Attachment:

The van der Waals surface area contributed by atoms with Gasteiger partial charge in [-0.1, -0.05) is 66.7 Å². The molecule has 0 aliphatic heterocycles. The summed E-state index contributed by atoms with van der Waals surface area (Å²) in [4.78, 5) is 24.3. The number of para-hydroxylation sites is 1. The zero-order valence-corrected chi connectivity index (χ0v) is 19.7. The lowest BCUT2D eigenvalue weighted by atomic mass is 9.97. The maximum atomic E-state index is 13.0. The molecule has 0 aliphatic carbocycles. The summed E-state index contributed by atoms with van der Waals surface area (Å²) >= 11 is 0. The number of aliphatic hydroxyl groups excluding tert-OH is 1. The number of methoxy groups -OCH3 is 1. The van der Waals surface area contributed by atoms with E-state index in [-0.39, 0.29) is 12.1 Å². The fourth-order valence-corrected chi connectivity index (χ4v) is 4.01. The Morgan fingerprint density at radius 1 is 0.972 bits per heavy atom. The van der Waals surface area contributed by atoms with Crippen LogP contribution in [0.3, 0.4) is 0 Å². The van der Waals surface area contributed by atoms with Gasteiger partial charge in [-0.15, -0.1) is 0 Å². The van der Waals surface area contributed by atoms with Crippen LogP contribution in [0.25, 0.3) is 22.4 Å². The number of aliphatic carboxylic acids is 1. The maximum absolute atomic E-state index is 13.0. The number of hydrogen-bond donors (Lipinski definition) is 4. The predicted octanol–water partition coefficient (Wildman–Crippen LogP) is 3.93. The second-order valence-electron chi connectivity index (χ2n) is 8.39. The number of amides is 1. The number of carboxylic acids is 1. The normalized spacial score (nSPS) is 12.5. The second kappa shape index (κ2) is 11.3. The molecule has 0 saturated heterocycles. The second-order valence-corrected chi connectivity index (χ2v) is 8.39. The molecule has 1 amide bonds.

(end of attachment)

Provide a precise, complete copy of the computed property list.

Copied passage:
The van der Waals surface area contributed by atoms with Gasteiger partial charge in [-0.1, -0.05) is 66.7 Å². The molecule has 0 aliphatic heterocycles. The summed E-state index contributed by atoms with van der Waals surface area (Å²) in [4.78, 5) is 24.3. The number of para-hydroxylation sites is 1. The zero-order valence-corrected chi connectivity index (χ0v) is 19.7. The lowest BCUT2D eigenvalue weighted by atomic mass is 9.97. The maximum atomic E-state index is 13.0. The molecule has 0 aliphatic carbocycles. The summed E-state index contributed by atoms with van der Waals surface area (Å²) >= 11 is 0. The number of aliphatic hydroxyl groups excluding tert-OH is 1. The number of methoxy groups -OCH3 is 1. The van der Waals surface area contributed by atoms with E-state index in [-0.39, 0.29) is 12.1 Å². The fourth-order valence-corrected chi connectivity index (χ4v) is 4.01. The Morgan fingerprint density at radius 1 is 0.972 bits per heavy atom. The van der Waals surface area contributed by atoms with Crippen LogP contribution in [0.3, 0.4) is 0 Å². The van der Waals surface area contributed by atoms with Gasteiger partial charge in [-0.15, -0.1) is 0 Å². The van der Waals surface area contributed by atoms with Crippen LogP contribution in [0.25, 0.3) is 22.4 Å². The number of aliphatic carboxylic acids is 1. The maximum absolute atomic E-state index is 13.0. The number of hydrogen-bond donors (Lipinski definition) is 4. The predicted octanol–water partition coefficient (Wildman–Crippen LogP) is 3.93. The second-order valence-electron chi connectivity index (χ2n) is 8.39. The number of amides is 1. The number of carboxylic acids is 1. The normalized spacial score (nSPS) is 12.5. The second kappa shape index (κ2) is 11.3. The molecule has 0 saturated heterocycles. The second-order valence-corrected chi connectivity index (χ2v) is 8.39. The molecule has 1 amide bonds.